Our Constitution was made only for a moral and religious people. It is wholly inadequate to the government of any other.” ~ John Adams
We have a few quick updates this week for those of you who are using our Capitol Tracker digital guide to keep tabs on the 2023 legislative session. Most notably we’ve added dedicated pages for each of the Legislature’s 30-plus committees.For those unfamiliar with the ins and outs of the Legislature, committees are subgroups of the 100-member House and 50-member Senate that serve as first lines of review for bills in a particular subject area, determining which ideas advance to full-fledged floor debate. Committee bill hearings also provide the primary avenue for public participation in the Legislature, giving non-legislators a chance to testify for or against specific measures.The Capitol Tracker’s committee pages list the bills assigned to each legislative subgroup, detailing which are scheduled for hearings or awaiting the votes that will determine their fate. So if you’re following, say, the fraught moral debates that play out in House Judiciary, wildlife management bills before Senate Fish & Game, or budget bills moving through House Appropriations, there’s a specific link to help you follow along. You can find a full list of committees on the tracker’s House or Senate directory pages.We’ve also made several other additions to the guide, some in response to suggestions from thoughtful readers. We’re building out our list of reporter-identified key bills, for example. We’ve also added links to proposed bill amendments and revised the guide’s calendar page to make it clearer which committees meet in the morning and which ones meet in the afternoon.None of those additions is necessarily earth-shattering on its own. But if I’ve learned anything building out this guide (and using it myself as I cover the session) it’s that incremental improvements add up, each one bringing us a bit closer to having the best-possible tool for making sense of the Capitol’s helter skelter.Stay tuned for more here. And as always, give me a shout if you have questions, suggestions or bug reports at firstname.lastname@example.org.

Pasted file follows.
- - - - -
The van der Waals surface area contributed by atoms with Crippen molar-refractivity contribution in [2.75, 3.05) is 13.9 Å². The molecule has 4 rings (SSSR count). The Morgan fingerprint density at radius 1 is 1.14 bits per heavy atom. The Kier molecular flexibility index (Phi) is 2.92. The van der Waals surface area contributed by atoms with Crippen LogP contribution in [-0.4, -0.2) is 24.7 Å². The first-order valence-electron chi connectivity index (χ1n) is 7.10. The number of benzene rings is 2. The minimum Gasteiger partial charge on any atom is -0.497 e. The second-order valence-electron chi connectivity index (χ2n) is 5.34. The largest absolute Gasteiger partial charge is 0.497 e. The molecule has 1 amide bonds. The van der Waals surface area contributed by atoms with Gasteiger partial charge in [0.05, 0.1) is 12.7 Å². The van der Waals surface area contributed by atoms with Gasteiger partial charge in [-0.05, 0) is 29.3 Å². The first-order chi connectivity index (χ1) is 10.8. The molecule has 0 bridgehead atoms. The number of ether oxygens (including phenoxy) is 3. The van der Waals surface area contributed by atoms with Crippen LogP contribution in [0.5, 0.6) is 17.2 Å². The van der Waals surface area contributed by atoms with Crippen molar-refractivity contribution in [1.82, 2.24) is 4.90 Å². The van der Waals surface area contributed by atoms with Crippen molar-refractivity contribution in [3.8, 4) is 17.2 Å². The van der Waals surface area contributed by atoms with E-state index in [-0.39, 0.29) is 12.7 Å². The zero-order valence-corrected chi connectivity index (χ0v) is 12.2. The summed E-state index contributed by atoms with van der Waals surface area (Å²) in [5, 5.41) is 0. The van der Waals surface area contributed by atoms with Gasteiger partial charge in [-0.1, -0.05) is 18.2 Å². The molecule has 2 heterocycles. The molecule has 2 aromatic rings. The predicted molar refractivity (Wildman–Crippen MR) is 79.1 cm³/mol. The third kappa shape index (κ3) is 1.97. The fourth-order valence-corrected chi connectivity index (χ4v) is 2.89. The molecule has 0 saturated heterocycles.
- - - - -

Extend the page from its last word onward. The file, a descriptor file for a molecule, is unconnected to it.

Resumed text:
ACTION! ACTION! ACTION!
Representative government works best when you have a relationship with the people who represent you. After all, they can’t represent you unless they know who you are and what you care about. Here’s a simple way to tell them.
Please write a ‘Thank You’ note to your elected representatives and senators at the state and federal level. Welcome them to the new legislative session, it introduces you as their constituent, lets them know you are a Christian, reminds them of the biblical values you embrace, and pledges your prayer support during their term.
Legistats SENATE Rankings (Is YOUR senator representing YOU?)
REPRESENTATIVE ~HOUSE DISTRICT 10
Mark Lee Noland
REPRESENTATIVE ~ HOUSE DISTRICT 12
118 Long Lake Drive
Polson MT 59860
E-mail: Linda Reksten
REPRESENTATIVE ~ HOUSE DISTRICT 15
P.O. BOX 2828
BROWNING, MT 59417
E-mail: Marvin Weatherwax
SENATE ~ DISTRICT 6
Term: 2020 to 2024
P.O. BOX 1747
Polson, MT 59860
SENATE ~ DISTRICT 8
Term: 2019 to 2022
PO BOX 1011
Browning, MT 59417
(406) 450-1894 | E-mail: email@example.com
CONTACT YOUR REPRESENTATIVES!
See if your state has already passed a related bill, or has one in the works.
- Find your State Representatives. You can find your State Senators and Representatives below.
- Call and Email
- Know your information.
- Be kind and confident.
- Follow-up via call and email.
Hello, does Representative ______ have any plans to propose or support _________ legislation? This is very important to me. I did my research and saw we have/have not passed a bill on this topic in the past. I am hopeful that we will see a bill that protects all citizens from _______, not just specific industries, or whatever is appropriate to your concern. Please respond and let me know what has happened on this particular bill/subject. Thank you.